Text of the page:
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Smarter Cities

Smarter Cities

Smart Cities Won't Save The Planet: We Need Low-Tech Cities

The concept of smart cities is a kind of received wisdom among planners and technologists, but our digital world of today is not sustainable.

NAMUR — Last December, the morning after Saint-Nicholas Day, my daughter was impatiently waiting for the mailman, who was due to deliver the latest issue of her youth magazine. It immediately caught my attention as its front page featured a complete dossier on what our cities of the future will be like. Vertical, green but above all, connected. The word is out, our cities will be "smart cities."

This phenomenon is already booming here in Belgium. Every year since 2013, the Agoria organization bestows Smart City Awards to cities which invest in digital technology. Antwerp, Kortrijk, Ghent, but also Liège, Namur and Houffalize have all already received awards.

The idea behind this is to think about digital technology as vital to all the challenges posed by global warming, road congestion, air quality improvement or even biodiversity loss.

The result? A multitude of sensors, screens and wifi hotspots colonize cities, connecting everything that can be connected. All kinds of objects from swimming pool boilers to war memorial spotlights, road traffic flows or the level of glass shards in recycling bins, and even trees. The collected data is then transmitted, stored and processed, allowing optimal management of everything that makes up a city.

70% of the world's population will live in cities by 2050

Full car park? The GPS will automatically redirect your autonomous car to the nearest free parking spot. A full recycling bin? The garbage truck will be notified immediately and will arrive to empty it. Tree in need of water? The sprinkler will instantly activate, delivering the correct dose of nutrients.

The concept of smart cities is now discussed in all urban planning seminars and conferences. The founding argument by advocates is that 70% of the world's population will live in cities by 2050. Yet such a vision is likely to have a colossal impact on the environment.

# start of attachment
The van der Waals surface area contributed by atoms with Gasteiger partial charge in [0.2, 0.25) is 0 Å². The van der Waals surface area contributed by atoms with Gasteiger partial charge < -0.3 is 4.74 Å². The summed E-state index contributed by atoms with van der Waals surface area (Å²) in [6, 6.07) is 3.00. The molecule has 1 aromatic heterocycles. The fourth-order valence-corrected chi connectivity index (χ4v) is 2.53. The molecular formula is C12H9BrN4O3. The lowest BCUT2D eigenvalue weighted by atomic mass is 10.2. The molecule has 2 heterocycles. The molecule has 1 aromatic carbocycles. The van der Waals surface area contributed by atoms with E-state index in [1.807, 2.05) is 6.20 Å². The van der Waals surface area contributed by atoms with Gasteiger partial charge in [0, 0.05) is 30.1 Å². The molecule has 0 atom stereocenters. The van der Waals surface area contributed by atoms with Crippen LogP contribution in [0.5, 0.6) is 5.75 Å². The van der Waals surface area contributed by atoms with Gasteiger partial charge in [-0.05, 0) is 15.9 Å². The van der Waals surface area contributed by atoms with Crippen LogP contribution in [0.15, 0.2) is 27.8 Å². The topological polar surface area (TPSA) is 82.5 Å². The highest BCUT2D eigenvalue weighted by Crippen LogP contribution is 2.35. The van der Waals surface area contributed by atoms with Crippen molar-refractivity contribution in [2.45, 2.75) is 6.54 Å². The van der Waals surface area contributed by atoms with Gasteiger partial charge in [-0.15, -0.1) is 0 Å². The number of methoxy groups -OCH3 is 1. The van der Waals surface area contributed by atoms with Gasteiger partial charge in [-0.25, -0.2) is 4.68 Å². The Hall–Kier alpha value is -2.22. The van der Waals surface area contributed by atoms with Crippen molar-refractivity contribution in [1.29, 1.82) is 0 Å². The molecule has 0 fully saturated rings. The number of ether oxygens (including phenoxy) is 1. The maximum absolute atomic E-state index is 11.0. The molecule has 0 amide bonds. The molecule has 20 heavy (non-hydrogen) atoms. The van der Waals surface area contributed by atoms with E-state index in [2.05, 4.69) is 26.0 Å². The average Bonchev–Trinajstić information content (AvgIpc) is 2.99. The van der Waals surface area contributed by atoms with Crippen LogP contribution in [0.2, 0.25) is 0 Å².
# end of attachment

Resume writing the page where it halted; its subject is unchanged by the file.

According to data storage company Quantum, a 100% autonomous car would emit 5 to 10 terabytes of raw data every day (1 terabyte = 1 million megabytes). But in one of its studies, the French Environment and Energy Management Agency (ADEME) estimates that sending an email of 1 MB generates 20 grams of CO2. With these proportions, it would mean that an autonomous car would produce 100 to 200 tonnes of CO2… every day. These figures may be just a rough approximation, but they show the enormous challenge presented by the environmental impact of big data in the future. In 2019, it was already estimated that the Internet, if it were a country, would be the world's third-largest emitter of CO2…

What if, instead, the urban population started to decline by 2050? — Photo: Jack Cohen

While the connected city can certainly provide answers to future challenges, the low-tech city — a concept that's still largely absent in urban planning debates — can offer a range of solutions and technical innovations that are just as effective and much less energy-intensive.

For instance, rather than building an underground network of pipelines and stormwater basins equipped with sensors to monitor the level of runoff water at all times and manage its flow, the low-tech city only needs an overhead network of infiltration basins and temporary immersions basins. Not only is this solution cheaper and less energy-intensive, but it also helps to develop biodiversity and reinfiltrate rainwater into the water tables.

While the connected city maintains road infrastructure and invests massively in cameras, sensors and digital panels to channel all traffic flow as efficiently as possible, the development of its low-tech counterpart relies on public spaces for public transport, bicycles and pedestrians.

Waste management can also be handled differently. While the smart city equips each bin with a connected chip which alerts the waste collector as soon as the filling level is reached, the low-tech city eliminates the door-to-door collection system by the generalization of bulk, deposit and compost.

The Internet, if it were a country, would be the world's third-largest emitter of CO2

However, the low-tech city concept doesn't work well with a high population density. Beyond human infrastructure, it also requires a large surface area dedicated to natural facilities which play a role in regulating our resources and waste. Over a certain number of inhabitants, the lack of space forces you to switch to the connected city model.

According to urbanist Carlo Ratti, this is inevitable — still because of the assumption that 70% of the world's population will live in cities by 2050. But the inevitability of this trend can be questioned.